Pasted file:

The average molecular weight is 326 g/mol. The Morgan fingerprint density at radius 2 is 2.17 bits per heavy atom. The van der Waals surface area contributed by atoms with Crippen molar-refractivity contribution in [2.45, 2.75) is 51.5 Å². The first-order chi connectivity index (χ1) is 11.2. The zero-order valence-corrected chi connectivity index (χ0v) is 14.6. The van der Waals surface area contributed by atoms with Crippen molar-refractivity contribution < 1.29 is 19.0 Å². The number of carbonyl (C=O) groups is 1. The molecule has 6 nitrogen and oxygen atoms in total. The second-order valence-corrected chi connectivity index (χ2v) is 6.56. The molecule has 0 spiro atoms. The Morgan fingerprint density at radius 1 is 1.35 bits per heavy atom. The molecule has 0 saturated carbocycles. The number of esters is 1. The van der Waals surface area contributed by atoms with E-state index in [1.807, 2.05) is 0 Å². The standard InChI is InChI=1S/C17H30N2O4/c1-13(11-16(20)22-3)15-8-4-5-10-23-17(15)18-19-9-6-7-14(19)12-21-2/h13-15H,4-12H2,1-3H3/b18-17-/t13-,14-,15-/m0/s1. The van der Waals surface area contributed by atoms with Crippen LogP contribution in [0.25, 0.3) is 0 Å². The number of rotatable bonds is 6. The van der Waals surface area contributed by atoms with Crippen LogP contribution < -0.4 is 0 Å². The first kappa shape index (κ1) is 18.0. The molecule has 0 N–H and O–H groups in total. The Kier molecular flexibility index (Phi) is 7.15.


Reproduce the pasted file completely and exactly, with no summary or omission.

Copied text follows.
The average molecular weight is 326 g/mol. The Morgan fingerprint density at radius 2 is 2.17 bits per heavy atom. The van der Waals surface area contributed by atoms with Crippen molar-refractivity contribution in [2.45, 2.75) is 51.5 Å². The first-order chi connectivity index (χ1) is 11.2. The zero-order valence-corrected chi connectivity index (χ0v) is 14.6. The van der Waals surface area contributed by atoms with Crippen molar-refractivity contribution < 1.29 is 19.0 Å². The number of carbonyl (C=O) groups is 1. The molecule has 6 nitrogen and oxygen atoms in total. The second-order valence-corrected chi connectivity index (χ2v) is 6.56. The molecule has 0 spiro atoms. The Morgan fingerprint density at radius 1 is 1.35 bits per heavy atom. The molecule has 0 saturated carbocycles. The number of esters is 1. The van der Waals surface area contributed by atoms with E-state index in [1.807, 2.05) is 0 Å². The standard InChI is InChI=1S/C17H30N2O4/c1-13(11-16(20)22-3)15-8-4-5-10-23-17(15)18-19-9-6-7-14(19)12-21-2/h13-15H,4-12H2,1-3H3/b18-17-/t13-,14-,15-/m0/s1. The van der Waals surface area contributed by atoms with Crippen LogP contribution in [0.25, 0.3) is 0 Å². The number of rotatable bonds is 6. The van der Waals surface area contributed by atoms with Crippen LogP contribution < -0.4 is 0 Å². The first kappa shape index (κ1) is 18.0. The molecule has 0 N–H and O–H groups in total. The Kier molecular flexibility index (Phi) is 7.15.